Vietnam approves resident papal representative marking improved relations

Pope Francis stands between a Vietnamese man in a suit and an Asian man in a clerical collar as they study objects on a table

Pope Francis presents gifts to Vietnamese President Vo Van Thuong and First Lady Phan Thi Thanh Tam during a meeting at the Vatican July 27, 2023. (CNS photo/Vatican Media)

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Vietnam will allow a papal representative to reside in the country and open an office there to support Vietnam's estimated 6.5 million Catholics in a sign of the country's improved relations with the Holy See.

Vietnamese President Vo Van Thuong traveled to the Vatican July 27 where he had a half-hour audience with Pope Francis before meeting with other officials including Cardinal Pietro Parolin, Vatican secretary of state.

During those meetings, the two sides "expressed high appreciation for the noteworthy progress in the relations between Vietnam and the Holy See, and the positive contributions by the Catholic community of Vietnam thus far," the Vatican said in a joint communique after the meeting July 27.

It said that the papal representative will "provide support to the Vietnamese Catholic community in their undertakings in the spirit of the law and, always inspired by the magisterium of the church, to fulfill the vocation of 'accompanying the nation' and to be 'good Catholics and good citizens,' and contribute to the development of the country."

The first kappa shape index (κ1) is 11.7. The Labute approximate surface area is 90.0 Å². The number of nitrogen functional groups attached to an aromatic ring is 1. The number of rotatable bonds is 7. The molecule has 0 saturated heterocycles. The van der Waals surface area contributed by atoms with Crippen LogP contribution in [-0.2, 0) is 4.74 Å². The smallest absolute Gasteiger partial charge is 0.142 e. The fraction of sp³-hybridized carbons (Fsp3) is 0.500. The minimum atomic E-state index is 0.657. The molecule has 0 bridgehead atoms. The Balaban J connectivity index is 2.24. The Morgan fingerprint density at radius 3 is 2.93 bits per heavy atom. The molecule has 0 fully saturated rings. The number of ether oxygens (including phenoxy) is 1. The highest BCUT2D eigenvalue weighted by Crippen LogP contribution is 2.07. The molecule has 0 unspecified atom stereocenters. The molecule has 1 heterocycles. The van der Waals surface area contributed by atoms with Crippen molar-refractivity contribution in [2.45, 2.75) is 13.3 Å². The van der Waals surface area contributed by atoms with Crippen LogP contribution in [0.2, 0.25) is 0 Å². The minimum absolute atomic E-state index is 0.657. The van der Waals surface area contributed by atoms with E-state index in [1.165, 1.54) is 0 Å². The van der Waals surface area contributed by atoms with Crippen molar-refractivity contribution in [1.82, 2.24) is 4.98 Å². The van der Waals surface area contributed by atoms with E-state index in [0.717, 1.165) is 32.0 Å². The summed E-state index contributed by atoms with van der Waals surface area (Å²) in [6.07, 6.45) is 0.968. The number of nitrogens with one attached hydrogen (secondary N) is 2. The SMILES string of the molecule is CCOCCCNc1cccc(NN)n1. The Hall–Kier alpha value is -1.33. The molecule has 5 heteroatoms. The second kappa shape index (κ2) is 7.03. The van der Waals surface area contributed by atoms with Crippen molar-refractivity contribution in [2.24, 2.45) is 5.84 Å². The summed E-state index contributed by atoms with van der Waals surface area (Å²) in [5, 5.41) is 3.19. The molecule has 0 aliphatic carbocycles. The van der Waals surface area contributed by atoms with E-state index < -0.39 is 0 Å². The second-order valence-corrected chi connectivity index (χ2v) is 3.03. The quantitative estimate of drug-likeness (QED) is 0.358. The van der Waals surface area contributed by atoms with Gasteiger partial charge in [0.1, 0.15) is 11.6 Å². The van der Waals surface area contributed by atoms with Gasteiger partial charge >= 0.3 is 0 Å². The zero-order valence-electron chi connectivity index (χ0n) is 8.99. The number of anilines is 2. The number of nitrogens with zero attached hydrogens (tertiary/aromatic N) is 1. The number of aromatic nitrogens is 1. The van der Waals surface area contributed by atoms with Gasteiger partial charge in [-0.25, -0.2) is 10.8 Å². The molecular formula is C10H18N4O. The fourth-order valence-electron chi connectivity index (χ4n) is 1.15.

The statement also noted that the presence of a papal representative in Vietnam "will be a bridge to advance relations between Vietnam and the Holy See."

The countries still do not have full diplomatic relations, but since 2011 the Vatican has had a nonresident papal representative to Vietnam.

Van Thuong's visit to the Vatican was intended to follow up on the 10th session of a Vietnam-Holy See working group which met at the Vatican in March. After that meeting the two sides said in a joint statement that they were "essentially in consensus" on an agreement establishing a resident papal representative in Vietnam.

The agreement announced July 27 is the result of efforts that began in 2009 with the first meeting between Vietnamese and Vatican officials in Hanoi to improve relations between the two countries, the Vietnamese bishop's conference said in a statement after the agreement was announced.

"The regular presence of the apostolic vicar will help the people of God in Vietnam feel in communion with the Holy Father more concretely, to live and bear witness to the Gospel among the people more actively," the statement said.

Pope Benedict XVI met with Vietnamese President Nguyen Minh Triet in 2009 and with Prime Minister Nguyen Tan Dung in 2007. That meeting marked the first time a prime minister from Vietnam's communist government met a pope and top officials from the Vatican Secretariat of State.

After continuing talks, Vietnam then agreed to let the Vatican name a nonresident papal representative to the country in 2011, which was seen as a major step in an ongoing process to normalize relations.

About 6.6% of Vietnam's population is Catholic -- some 6.5 million people -- according to a 2019 government census, making Catholicism the most widely practiced organized religion in the country.

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